Futures Flat After Economic Reports, Ahead of Fed Minutes
U.S. stock index futures briefly dipped Wednesday following a weaker-than-expected housing starts report, but rebounded into positive territory ahead of the minutes from the Federal Reserve's latest meeting and a day after all three major averages closed at fresh multi-year highs.
Stocks rose closer to all-time highs on Tuesday, with the Dow within 1 percent of its all-time closing high of 14,164.53 hit on October 9, 2007. So far, the Dow and S&P 500 have gained an impressive 7 percent since the beginning of the year.
"Not enough has changed to expect any notable difference in FOMC [Federal Open Market Committee] views, although there may be some comment over balance sheet expansion size and the need for close scrutiny in order to manage risks," wrote Derek Halpenny, the European head of global markets research at Bank of Tokyo-Mitsubishi.
(Read More: Fed Message Will Be Dovish Despite Ruffled Feathers)
Paul Ashworth, chief North American economist at Capital Economics, said the minutes will be scrutinized for any indications of when the Fed will cease QE3 asset purchases.
"The December statement noted that the monthly $85 billion purchases will end only when the outlook for the labor market has improved 'substantially'. What exactly that means is still open to debate," said Ashworth. "In addition, it will be interesting to see how officials responded to the news that fourth-quarter GDP [gross domestic product] contracted slightly."
(Read More: Cramer: This Is a 'Great Gatsby' Market)
On the economic front, housing starts tumbled 8.5 percent in January to a 890,000-unit annual rate, though new permits for construction jumped to a 4-1/2 year high, according to the Commerce Department.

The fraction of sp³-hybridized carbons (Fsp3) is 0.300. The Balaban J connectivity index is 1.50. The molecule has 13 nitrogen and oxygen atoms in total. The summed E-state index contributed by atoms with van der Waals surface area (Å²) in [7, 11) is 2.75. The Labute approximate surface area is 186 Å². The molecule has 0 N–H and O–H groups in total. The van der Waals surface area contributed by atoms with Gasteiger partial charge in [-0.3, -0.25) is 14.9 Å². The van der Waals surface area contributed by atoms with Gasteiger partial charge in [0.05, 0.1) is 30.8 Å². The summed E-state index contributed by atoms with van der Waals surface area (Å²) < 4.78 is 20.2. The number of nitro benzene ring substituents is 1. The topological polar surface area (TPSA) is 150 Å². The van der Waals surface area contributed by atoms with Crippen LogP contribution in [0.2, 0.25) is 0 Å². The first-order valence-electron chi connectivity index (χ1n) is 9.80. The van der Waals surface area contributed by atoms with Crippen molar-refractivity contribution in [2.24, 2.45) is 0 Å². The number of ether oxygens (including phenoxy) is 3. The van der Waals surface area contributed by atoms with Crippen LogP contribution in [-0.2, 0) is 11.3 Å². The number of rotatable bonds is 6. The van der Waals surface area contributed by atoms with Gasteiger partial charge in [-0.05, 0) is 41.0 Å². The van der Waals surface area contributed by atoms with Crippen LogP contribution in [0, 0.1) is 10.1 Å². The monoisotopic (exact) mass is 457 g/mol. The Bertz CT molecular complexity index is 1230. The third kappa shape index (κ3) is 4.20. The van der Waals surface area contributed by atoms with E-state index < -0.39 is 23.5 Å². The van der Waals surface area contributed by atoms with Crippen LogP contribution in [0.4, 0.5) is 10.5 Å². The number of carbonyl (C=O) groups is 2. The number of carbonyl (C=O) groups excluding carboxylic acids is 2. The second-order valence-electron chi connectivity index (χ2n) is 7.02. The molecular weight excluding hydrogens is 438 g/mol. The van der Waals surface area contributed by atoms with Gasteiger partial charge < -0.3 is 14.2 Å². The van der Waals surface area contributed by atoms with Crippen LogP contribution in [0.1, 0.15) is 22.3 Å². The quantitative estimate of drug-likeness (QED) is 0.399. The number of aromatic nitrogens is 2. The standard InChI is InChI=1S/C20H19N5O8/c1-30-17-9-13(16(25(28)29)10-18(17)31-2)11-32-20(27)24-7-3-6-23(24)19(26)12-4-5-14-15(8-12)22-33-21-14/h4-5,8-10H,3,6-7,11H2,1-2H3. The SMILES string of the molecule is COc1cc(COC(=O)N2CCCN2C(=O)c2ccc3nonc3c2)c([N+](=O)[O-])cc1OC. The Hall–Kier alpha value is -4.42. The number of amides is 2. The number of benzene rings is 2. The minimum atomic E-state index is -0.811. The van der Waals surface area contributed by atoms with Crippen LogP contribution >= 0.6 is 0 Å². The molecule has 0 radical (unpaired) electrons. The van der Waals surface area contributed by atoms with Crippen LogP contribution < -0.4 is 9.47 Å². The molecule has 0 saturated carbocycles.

Producer prices rose 0.2 percent in January, gaining for the first time in four months, according to the Labor Department, giving the Federal Reserve room to maintain its accomodative monetary policy.
Weekly mortgage applications declined for a second week as refinancing and loan requests slipped last week, according to the Mortgage Bankers Association.
Meanwhile, Office Depot's deal for rival OfficeMax is said to have been announced prematurely with sources familiar with the matter saying the Office Depot's terms were not final, according to the New York Time's Dealbook.
Garmin tumbled after the GPS maker posted weaker-than-expected earnings and forecast full-year results below Wall Street estimates.
Yahoo edged higher after the company announced it is rolling out a new look for its website over the next few days. The newsfeed format containing stories, pictures or video will be similar to social-media feeds on Facebook and Twitter.
The Financial Times reported on Wednesday that a British-based private equity consortium is preparing a 3.5 billion euro ($4.7) billion bid for French catering company Elior, in what could be the biggest buyout in continental Europe since Lehman Brothers collapsed in 2008.
The Bank of England surprised markets earlier on Wednesday when it released minutes from its January meeting which showed three members had voted in favor of restarting bond purchases. The pound fell to an eight-and-a-half month low against the dollar on the news.
—By CNBC's JeeYeon Park (Follow JeeYeon on Twitter: @JeeYeonParkCNBC)
Coming Up This Week:
WEDNESDAY: FOMC minutes, Sony Playstation event; Earnings from Cheesecake Factory, Tesla Motors
THURSDAY: Consumer price index, jobless claims, PMI manufacturing index flash, existing home sales, Philadelphia Fed survey, leading indicators, natural gas inventories, oil inventories, Fed's Bullard speaks, Fed's Williams speaks, Fed balance sheet/money supply, Fed's Fisher speaks, weekly rail numbers; Earnings from Wal-Mart, Chesapeake Energy, Hormel, Safeway, AIG, Hewlett-Packard, Cabot Oil & Gas, Newmont Mining, Nordstrom
FRIDAY: Fed's Powell speaks, Wynn shareholders meeting; Earnings from Abercrombie & Fitch, Washington Post
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